The most excruciating two-hour wait of Johnny Manziel's life is over. The Cleveland Browns selected the 2012 Heisman Trophy winner with the No. 22 overall pick, moving up four spots after executing a trade with the Philadelphia Eagles.
The Browns have been linked to Manziel throughout the draft process, with some pegging him as Cleveland's top option at No. 4 overall. They chose to wait instead, executing a trade with the Buffalo Bills to move back to No. 9 before moving up one spot to take Oklahoma State cornerback Justin Gilbert. Cleveland's patience, as general manager Ray Farmer hinted at in an interview with Lindsay H. Jones of USA Today, paid off.
“I would tell you that, for me, Johnny, for as much of a good college football player he is, I don’t know if I would ever tell anyone the answer to that question until it’s all said and done. I mean, people like him. People think there is talent there. The question is, is Four too rich?” Farmer said.
Manziel dropping to No. 22 allows the Browns to play out their best-of-both-worlds scenario but is hardly a boon for the former Texas A&M star. ESPN's Darren Rovell noted Manziel will make $12 million less in his rookie contract than Blake Bortles, who was selected No. 3 overall by the Jacksonville Jaguars.
It's safe to say Manziel will more than make up some of that ground in endorsements. One of the most famous faces in college football history, Manziel's time in College Station was littered with as many questions about his "celebrity" lifestyle as touchdown passes. He maintains a close friendship with rapper Drake and Miami Heat star LeBron James—someone who might know a thing or two about the Cleveland area.
Manziel will undoubtedly be the most-covered athlete since James took his talents to South Beach.
As for whether he'll give the Browns the franchise quarterback they've lacked for decades, well, the jury is still out. Manziel's college production is unimpeachable. He became the first freshman in college football history to win the Heisman in 2012 and came back last season as a wildly improved passer. Working in Kevin Sumlin's high-octane offensive system, Manziel threw for 4,114 yards and 37 touchdowns against 13 picks in 2013.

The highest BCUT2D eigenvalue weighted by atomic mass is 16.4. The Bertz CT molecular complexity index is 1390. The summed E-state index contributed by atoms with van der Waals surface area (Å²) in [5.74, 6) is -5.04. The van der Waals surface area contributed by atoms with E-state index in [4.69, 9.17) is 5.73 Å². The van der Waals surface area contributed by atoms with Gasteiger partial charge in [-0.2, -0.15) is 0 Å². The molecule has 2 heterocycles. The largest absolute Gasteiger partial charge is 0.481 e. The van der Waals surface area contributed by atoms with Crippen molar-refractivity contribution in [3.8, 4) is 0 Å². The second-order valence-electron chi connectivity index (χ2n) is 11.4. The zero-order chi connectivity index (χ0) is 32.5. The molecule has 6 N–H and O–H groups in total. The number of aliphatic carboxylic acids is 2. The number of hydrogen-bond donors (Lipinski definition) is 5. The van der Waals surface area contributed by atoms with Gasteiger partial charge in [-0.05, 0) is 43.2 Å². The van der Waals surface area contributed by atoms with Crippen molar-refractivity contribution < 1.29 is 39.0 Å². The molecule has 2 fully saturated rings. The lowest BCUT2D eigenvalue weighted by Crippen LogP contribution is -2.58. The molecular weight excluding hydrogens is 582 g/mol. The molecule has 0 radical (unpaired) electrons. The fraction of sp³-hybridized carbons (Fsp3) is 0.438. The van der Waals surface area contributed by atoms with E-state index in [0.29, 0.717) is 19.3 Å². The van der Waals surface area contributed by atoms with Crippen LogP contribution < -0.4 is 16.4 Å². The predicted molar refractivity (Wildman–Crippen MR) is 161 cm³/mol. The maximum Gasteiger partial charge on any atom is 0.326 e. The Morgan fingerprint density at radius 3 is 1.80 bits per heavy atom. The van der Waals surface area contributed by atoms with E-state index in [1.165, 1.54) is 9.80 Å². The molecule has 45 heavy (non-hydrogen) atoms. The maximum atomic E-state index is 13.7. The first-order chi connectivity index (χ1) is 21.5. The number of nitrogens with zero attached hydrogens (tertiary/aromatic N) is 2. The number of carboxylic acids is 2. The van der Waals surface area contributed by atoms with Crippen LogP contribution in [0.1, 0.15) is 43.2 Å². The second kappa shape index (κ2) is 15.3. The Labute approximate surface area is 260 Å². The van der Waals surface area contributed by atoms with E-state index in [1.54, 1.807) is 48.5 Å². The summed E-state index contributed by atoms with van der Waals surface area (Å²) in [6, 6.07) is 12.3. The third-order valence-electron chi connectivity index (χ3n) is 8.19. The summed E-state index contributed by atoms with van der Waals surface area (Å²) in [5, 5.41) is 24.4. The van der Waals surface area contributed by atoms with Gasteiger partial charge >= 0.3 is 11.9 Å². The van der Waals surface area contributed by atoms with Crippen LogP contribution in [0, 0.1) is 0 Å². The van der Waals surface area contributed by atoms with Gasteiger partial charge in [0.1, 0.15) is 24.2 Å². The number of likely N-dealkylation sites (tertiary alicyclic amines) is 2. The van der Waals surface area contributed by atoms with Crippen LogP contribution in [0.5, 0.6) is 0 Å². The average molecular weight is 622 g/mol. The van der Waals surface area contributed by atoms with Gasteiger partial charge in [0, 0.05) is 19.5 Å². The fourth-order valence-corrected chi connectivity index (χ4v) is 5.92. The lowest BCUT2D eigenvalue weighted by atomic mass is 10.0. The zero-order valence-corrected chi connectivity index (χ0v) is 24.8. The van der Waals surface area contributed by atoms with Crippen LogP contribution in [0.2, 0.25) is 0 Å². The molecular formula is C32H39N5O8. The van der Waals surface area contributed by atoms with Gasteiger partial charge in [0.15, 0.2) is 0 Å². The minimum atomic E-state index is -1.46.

Concerns regarding his footwork, size and ability to translate his skills to the NFL level are legitimate. Manziel is one of the most polarizing prospects in recent draft history because so few can agree on whether his improvisational skills can stand up against pro athletes.
The Browns are comfortable that he can. They also have an offensive coordinator in Kyle Shanahan who is experienced working with unorthodox quarterbacks. Robert Griffin III blossomed into a Rookie of the Year and face of the franchise with Shanahan calling the plays in 2012. While both parties played some part in Griffin's regression last season, Shanahan at the very least has shown a willingness to adjust his system based on talent.
Manziel will need it. He's a unique talent who doesn't fit the prototypical mold. Cleveland will assuredly begin implementing Washington-style read options and zone-read blocking into its playbook if it hasn't already. That could give Vince Young, who the Browns signed this month, a leg up in the backup quarterback competition.
Manziel dropping here could wind up being a fortuitous bounce or a harbinger of a franchise that has not learned from its mistakes. The Browns' last two franchise quarterbacks, Brady Quinn and Brandon Weeden, were brought in following similar trades. In an interesting twist, both Quinn and Weeden were the No. 22 overall pick in their respective drafts.
Cleveland better hope Manziel proves the third time is the charm.
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